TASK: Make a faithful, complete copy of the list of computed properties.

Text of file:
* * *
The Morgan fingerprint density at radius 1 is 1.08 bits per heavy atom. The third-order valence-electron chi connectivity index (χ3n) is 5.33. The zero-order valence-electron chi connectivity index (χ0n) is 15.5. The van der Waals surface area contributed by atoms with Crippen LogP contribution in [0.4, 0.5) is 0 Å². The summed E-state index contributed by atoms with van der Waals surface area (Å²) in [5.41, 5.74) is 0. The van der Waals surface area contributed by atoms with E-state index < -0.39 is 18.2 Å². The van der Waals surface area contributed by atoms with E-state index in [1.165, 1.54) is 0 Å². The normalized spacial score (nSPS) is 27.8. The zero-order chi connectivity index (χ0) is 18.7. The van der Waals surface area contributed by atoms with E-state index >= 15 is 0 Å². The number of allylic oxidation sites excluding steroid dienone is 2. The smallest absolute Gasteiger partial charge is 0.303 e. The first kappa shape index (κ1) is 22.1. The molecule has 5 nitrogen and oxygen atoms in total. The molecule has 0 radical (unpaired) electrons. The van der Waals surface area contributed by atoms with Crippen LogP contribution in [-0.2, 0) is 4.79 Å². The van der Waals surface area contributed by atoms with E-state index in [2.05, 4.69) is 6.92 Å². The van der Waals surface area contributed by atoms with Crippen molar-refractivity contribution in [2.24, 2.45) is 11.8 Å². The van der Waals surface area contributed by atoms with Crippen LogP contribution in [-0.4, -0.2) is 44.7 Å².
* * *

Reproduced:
The Morgan fingerprint density at radius 1 is 1.08 bits per heavy atom. The third-order valence-electron chi connectivity index (χ3n) is 5.33. The zero-order valence-electron chi connectivity index (χ0n) is 15.5. The van der Waals surface area contributed by atoms with Crippen LogP contribution in [0.4, 0.5) is 0 Å². The summed E-state index contributed by atoms with van der Waals surface area (Å²) in [5.41, 5.74) is 0. The van der Waals surface area contributed by atoms with E-state index < -0.39 is 18.2 Å². The van der Waals surface area contributed by atoms with E-state index in [1.165, 1.54) is 0 Å². The normalized spacial score (nSPS) is 27.8. The zero-order chi connectivity index (χ0) is 18.7. The van der Waals surface area contributed by atoms with E-state index >= 15 is 0 Å². The number of allylic oxidation sites excluding steroid dienone is 2. The smallest absolute Gasteiger partial charge is 0.303 e. The first kappa shape index (κ1) is 22.1. The molecule has 5 nitrogen and oxygen atoms in total. The molecule has 0 radical (unpaired) electrons. The van der Waals surface area contributed by atoms with Crippen LogP contribution in [-0.2, 0) is 4.79 Å². The van der Waals surface area contributed by atoms with E-state index in [2.05, 4.69) is 6.92 Å². The van der Waals surface area contributed by atoms with Crippen molar-refractivity contribution in [2.24, 2.45) is 11.8 Å². The van der Waals surface area contributed by atoms with Crippen LogP contribution in [-0.4, -0.2) is 44.7 Å².